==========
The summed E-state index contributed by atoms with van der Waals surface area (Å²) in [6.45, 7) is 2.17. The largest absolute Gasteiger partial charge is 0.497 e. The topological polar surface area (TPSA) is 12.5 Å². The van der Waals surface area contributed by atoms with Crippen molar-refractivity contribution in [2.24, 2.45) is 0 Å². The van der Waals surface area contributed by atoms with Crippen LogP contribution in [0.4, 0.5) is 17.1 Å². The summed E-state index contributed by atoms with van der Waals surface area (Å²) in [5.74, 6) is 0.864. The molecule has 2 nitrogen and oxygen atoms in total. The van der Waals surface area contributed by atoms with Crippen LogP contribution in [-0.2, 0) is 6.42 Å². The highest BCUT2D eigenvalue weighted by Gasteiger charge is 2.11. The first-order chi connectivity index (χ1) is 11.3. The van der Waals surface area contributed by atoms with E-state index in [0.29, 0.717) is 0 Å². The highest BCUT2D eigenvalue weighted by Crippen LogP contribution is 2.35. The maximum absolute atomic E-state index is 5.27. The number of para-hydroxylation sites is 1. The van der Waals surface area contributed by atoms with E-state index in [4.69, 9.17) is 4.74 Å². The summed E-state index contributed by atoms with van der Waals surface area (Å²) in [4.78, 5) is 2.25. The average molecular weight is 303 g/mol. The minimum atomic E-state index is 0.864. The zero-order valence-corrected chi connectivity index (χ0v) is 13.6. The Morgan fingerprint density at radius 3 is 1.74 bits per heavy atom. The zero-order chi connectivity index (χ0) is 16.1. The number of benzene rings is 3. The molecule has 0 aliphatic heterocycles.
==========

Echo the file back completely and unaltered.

The summed E-state index contributed by atoms with van der Waals surface area (Å²) in [6.45, 7) is 2.17. The largest absolute Gasteiger partial charge is 0.497 e. The topological polar surface area (TPSA) is 12.5 Å². The van der Waals surface area contributed by atoms with Crippen molar-refractivity contribution in [2.24, 2.45) is 0 Å². The van der Waals surface area contributed by atoms with Crippen LogP contribution in [0.4, 0.5) is 17.1 Å². The summed E-state index contributed by atoms with van der Waals surface area (Å²) in [5.74, 6) is 0.864. The molecule has 2 nitrogen and oxygen atoms in total. The van der Waals surface area contributed by atoms with Crippen LogP contribution in [-0.2, 0) is 6.42 Å². The highest BCUT2D eigenvalue weighted by Gasteiger charge is 2.11. The first-order chi connectivity index (χ1) is 11.3. The van der Waals surface area contributed by atoms with E-state index in [0.29, 0.717) is 0 Å². The highest BCUT2D eigenvalue weighted by Crippen LogP contribution is 2.35. The maximum absolute atomic E-state index is 5.27. The number of para-hydroxylation sites is 1. The van der Waals surface area contributed by atoms with E-state index in [4.69, 9.17) is 4.74 Å². The summed E-state index contributed by atoms with van der Waals surface area (Å²) in [4.78, 5) is 2.25. The average molecular weight is 303 g/mol. The minimum atomic E-state index is 0.864. The zero-order valence-corrected chi connectivity index (χ0v) is 13.6. The Morgan fingerprint density at radius 3 is 1.74 bits per heavy atom. The zero-order chi connectivity index (χ0) is 16.1. The number of benzene rings is 3. The molecule has 0 aliphatic heterocycles.